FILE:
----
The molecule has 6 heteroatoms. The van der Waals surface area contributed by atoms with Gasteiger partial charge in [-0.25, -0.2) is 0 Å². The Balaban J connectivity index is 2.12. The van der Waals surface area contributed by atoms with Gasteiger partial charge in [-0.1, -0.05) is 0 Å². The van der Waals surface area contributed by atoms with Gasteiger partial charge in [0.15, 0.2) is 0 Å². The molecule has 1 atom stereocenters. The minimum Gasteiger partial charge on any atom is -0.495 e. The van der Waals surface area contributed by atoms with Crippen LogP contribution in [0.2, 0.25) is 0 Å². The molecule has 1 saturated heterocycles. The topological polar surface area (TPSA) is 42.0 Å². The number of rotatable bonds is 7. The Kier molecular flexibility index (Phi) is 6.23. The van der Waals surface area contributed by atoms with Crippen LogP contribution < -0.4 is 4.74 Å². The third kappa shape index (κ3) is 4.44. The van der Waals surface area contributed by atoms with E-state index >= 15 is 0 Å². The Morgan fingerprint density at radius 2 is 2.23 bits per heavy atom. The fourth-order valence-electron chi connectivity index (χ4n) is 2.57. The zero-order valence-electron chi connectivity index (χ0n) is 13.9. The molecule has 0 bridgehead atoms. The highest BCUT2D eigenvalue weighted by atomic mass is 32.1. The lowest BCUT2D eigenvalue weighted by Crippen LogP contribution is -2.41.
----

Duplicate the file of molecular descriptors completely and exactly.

The molecule has 6 heteroatoms. The van der Waals surface area contributed by atoms with Gasteiger partial charge in [-0.25, -0.2) is 0 Å². The Balaban J connectivity index is 2.12. The van der Waals surface area contributed by atoms with Gasteiger partial charge in [-0.1, -0.05) is 0 Å². The van der Waals surface area contributed by atoms with Gasteiger partial charge in [0.15, 0.2) is 0 Å². The molecule has 1 atom stereocenters. The minimum Gasteiger partial charge on any atom is -0.495 e. The van der Waals surface area contributed by atoms with Crippen LogP contribution in [0.2, 0.25) is 0 Å². The molecule has 1 saturated heterocycles. The topological polar surface area (TPSA) is 42.0 Å². The number of rotatable bonds is 7. The Kier molecular flexibility index (Phi) is 6.23. The van der Waals surface area contributed by atoms with Crippen LogP contribution < -0.4 is 4.74 Å². The third kappa shape index (κ3) is 4.44. The van der Waals surface area contributed by atoms with E-state index >= 15 is 0 Å². The Morgan fingerprint density at radius 2 is 2.23 bits per heavy atom. The fourth-order valence-electron chi connectivity index (χ4n) is 2.57. The zero-order valence-electron chi connectivity index (χ0n) is 13.9. The molecule has 0 bridgehead atoms. The highest BCUT2D eigenvalue weighted by atomic mass is 32.1. The lowest BCUT2D eigenvalue weighted by Crippen LogP contribution is -2.41.